Clothing: Costumes from non-flammable or flame retardant materials, such as leather or cotton, are preferred when employing fire; synthetic materials tend to melt when burned, resulting in severe burns to the wearer. Most fire spinners recommend wearing 100% natural fibers like cotton, wool, leather, silk and bamboo. Wearing treated fire-retardant clothing isn't near as safe since it will wash off over time.
Fire Tools: All fire tools are checked before each performance or use to make sure there are no flaws, loose connections, frayed kevlar, or other problems.
Fire Safety: When performing, a fire safety should always be present. A fire safety is someone who is trained to use the fuel dump, safety equipment, and has had hands on training on how to deal with situations such as a performer catching fire, crowd control, and stage management. The fire safety has a duvetyne or damp towel with them at all times during the performance. When the performer is finished and the tools are still lit, the safety places the duvetyne on the floor, the lit props are placed in the middle of the duvetyne, and the duvetyne is folded in onto the props to extinguish. The duvetyne is also used to put out fire on the performer if necessary. A fire extinguisher should never be used on a person.
Fuel Dump: A fuel dump is where the fuel is stored and where the equipment is fueled. The most recommended and safest fuel dump is called a double bucket system. A double bucket system consists of a five gallon bucket and lid with a one gallon metal pain can and lid inside. The fuel is stored in the paint can. When not fueling, the lids are kept on. If the paint can of fuel ever catches fire, the five gallon bucket lid is placed on and the fire extinguishes. The fuel dump is to be kept backstage, away from non-performers. An ABC Dry Chemical fire extinguisher should be kept next to the fuel dump at all times. Never put fuel in a plastic container. If the lid is off and the container catches, the plastic will melt and the fuel will be dispersed onto the ground. Never put fuel in a glass container. Glass breaks, and then you have fuel all over the ground.
Fueling: Once props are fueled, the performer squeezes off any extra fuel back into the fuel dump, or uses a spin off can to remove excess fuel. A spin off can is a separate paint can with handle that the performer places their poi in to hang an inch or two from the bottom of the can, and holds the chain and handle of the can together. The performer or safety then spins the can vertically in fast circles to collect any extra fuel into the spin off can. The extra fuel is then poured back into the fuel dump. By doing this, the performer eliminates the possibility of fuel spitting off during the performance.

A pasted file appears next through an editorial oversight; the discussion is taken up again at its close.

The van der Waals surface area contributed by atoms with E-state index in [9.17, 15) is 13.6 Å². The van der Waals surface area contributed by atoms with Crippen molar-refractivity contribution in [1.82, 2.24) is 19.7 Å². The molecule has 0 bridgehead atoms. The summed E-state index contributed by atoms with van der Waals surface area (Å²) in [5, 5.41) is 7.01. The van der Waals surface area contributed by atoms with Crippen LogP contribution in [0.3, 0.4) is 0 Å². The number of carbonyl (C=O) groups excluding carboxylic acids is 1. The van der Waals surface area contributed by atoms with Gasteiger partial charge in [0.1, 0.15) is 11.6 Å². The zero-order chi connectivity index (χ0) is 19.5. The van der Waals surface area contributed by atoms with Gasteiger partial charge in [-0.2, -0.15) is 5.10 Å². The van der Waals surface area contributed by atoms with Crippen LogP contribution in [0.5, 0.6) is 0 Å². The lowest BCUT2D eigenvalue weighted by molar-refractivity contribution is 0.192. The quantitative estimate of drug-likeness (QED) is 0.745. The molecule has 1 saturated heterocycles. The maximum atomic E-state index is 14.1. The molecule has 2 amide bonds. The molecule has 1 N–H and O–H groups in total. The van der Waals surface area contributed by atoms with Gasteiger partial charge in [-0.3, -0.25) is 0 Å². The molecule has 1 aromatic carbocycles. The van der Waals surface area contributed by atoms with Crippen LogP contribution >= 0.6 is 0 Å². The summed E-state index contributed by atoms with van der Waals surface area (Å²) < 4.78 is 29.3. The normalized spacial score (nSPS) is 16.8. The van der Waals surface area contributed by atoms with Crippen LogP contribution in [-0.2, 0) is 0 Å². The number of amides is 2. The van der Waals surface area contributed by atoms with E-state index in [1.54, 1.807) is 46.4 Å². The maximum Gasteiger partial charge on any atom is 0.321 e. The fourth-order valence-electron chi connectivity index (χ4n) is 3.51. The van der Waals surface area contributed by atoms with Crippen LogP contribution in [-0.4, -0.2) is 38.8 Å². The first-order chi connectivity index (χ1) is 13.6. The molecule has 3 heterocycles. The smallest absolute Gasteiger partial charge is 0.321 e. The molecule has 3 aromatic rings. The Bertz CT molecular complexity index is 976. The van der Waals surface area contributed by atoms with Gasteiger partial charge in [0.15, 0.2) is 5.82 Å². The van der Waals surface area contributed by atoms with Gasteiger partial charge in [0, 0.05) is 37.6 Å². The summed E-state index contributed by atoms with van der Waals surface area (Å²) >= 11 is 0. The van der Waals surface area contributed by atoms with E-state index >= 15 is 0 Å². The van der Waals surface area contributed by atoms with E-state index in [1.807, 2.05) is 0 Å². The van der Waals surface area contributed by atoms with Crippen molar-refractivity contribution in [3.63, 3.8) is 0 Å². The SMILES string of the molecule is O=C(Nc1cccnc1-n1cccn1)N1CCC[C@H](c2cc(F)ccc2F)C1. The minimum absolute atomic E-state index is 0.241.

HistoryFire dancing using different techniques is a part of the historic culture of some areas of the world. The oldest practice of fire dancing is Samoa known as Siva Afi and Fire Knife. The fire knife dance has its roots in the ancient Samoan exhibition called "ailao" - the flashy demonstration of a Samoan warrior's battle prowess through artful twirling, throwing and catching, and dancing with a war club while on fire. The 'ailao could be performed with any warclub and some colonial accounts confirm that women also performed 'ailao at the head of ceremonial processions, especially daughters of high chiefs. During night dances torches were often twirled and swung about by dancers, although a warclub was the usual implement used for 'ailao. Ancient Aztecs performed a fire dance dedicated to Xiuhtecuhtli, the god of fire. The Aztec fire dance is performed today for tourists in Mexico. In Bali, the Angel Dance and the Fire Dance, regularly performed for tourists, have origins in ancient rituals. Both the Angel Dance and the Fire Dance originated in a trance ritual called the sanghyang, a ritual dance "performed to ward off witches at the time of an epidemic." Also known as the "horse dance" men perform the dance by holding rods representing horses, while leaping around burning coconut husks, and walking through the flames. French Polynesia, Antigua, Cuba and Saint Lucia are other locations where fire dances are recreated for tourists. The Siddha Jats of the Thar Desert in India perform traditional fire dances as part of the Spring festival. Fire dancing is performed to music played on drums and the behr. There are variations of the fire dancing; men often perform a dance that involves walking on hot coals, while women perform a dance while balancing flaming tin pots on their heads. Today this ritual is often performed for tourists.
Modern developments in fire performance
As the number of fire dancers increases, more performance art concepts are brought into existence expanding outside of traditional dances. Individual performers and fire troupes use expand the culture of fire performance. The following is an incomplete list of such show varieties, whose categories are general and tend to overlap.